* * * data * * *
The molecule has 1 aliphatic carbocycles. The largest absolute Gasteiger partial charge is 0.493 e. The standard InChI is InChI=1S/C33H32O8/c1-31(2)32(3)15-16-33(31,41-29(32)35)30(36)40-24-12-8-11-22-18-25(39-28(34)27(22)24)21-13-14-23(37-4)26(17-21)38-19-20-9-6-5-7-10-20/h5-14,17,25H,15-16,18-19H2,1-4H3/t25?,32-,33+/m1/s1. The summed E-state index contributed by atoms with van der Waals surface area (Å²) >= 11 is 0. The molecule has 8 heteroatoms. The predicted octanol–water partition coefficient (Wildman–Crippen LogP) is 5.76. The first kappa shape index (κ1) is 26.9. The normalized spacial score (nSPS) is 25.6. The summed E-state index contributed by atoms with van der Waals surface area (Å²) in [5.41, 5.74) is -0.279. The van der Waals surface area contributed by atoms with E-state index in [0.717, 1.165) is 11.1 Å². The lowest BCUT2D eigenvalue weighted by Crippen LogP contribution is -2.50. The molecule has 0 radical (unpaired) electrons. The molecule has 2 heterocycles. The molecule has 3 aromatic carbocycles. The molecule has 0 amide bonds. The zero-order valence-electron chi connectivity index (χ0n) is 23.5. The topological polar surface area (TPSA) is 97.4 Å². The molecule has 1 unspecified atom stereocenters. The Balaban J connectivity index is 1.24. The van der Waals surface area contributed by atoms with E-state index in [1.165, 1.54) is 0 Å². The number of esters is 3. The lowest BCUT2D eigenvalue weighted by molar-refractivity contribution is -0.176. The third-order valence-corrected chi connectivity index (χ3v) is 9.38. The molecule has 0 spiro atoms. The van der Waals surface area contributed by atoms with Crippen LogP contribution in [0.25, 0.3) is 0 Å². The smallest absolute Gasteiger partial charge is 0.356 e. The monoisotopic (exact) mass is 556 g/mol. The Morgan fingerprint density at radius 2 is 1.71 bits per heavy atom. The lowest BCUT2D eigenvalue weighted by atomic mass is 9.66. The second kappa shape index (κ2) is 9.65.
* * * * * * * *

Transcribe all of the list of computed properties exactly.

The molecule has 1 aliphatic carbocycles. The largest absolute Gasteiger partial charge is 0.493 e. The standard InChI is InChI=1S/C33H32O8/c1-31(2)32(3)15-16-33(31,41-29(32)35)30(36)40-24-12-8-11-22-18-25(39-28(34)27(22)24)21-13-14-23(37-4)26(17-21)38-19-20-9-6-5-7-10-20/h5-14,17,25H,15-16,18-19H2,1-4H3/t25?,32-,33+/m1/s1. The summed E-state index contributed by atoms with van der Waals surface area (Å²) >= 11 is 0. The molecule has 8 heteroatoms. The predicted octanol–water partition coefficient (Wildman–Crippen LogP) is 5.76. The first kappa shape index (κ1) is 26.9. The normalized spacial score (nSPS) is 25.6. The summed E-state index contributed by atoms with van der Waals surface area (Å²) in [5.41, 5.74) is -0.279. The van der Waals surface area contributed by atoms with E-state index in [0.717, 1.165) is 11.1 Å². The lowest BCUT2D eigenvalue weighted by Crippen LogP contribution is -2.50. The molecule has 0 radical (unpaired) electrons. The molecule has 2 heterocycles. The molecule has 3 aromatic carbocycles. The molecule has 0 amide bonds. The zero-order valence-electron chi connectivity index (χ0n) is 23.5. The topological polar surface area (TPSA) is 97.4 Å². The molecule has 1 unspecified atom stereocenters. The Balaban J connectivity index is 1.24. The van der Waals surface area contributed by atoms with E-state index in [1.165, 1.54) is 0 Å². The number of esters is 3. The lowest BCUT2D eigenvalue weighted by molar-refractivity contribution is -0.176. The third-order valence-corrected chi connectivity index (χ3v) is 9.38. The molecule has 0 spiro atoms. The van der Waals surface area contributed by atoms with Crippen LogP contribution in [0.25, 0.3) is 0 Å². The smallest absolute Gasteiger partial charge is 0.356 e. The monoisotopic (exact) mass is 556 g/mol. The Morgan fingerprint density at radius 2 is 1.71 bits per heavy atom. The lowest BCUT2D eigenvalue weighted by atomic mass is 9.66. The second kappa shape index (κ2) is 9.65.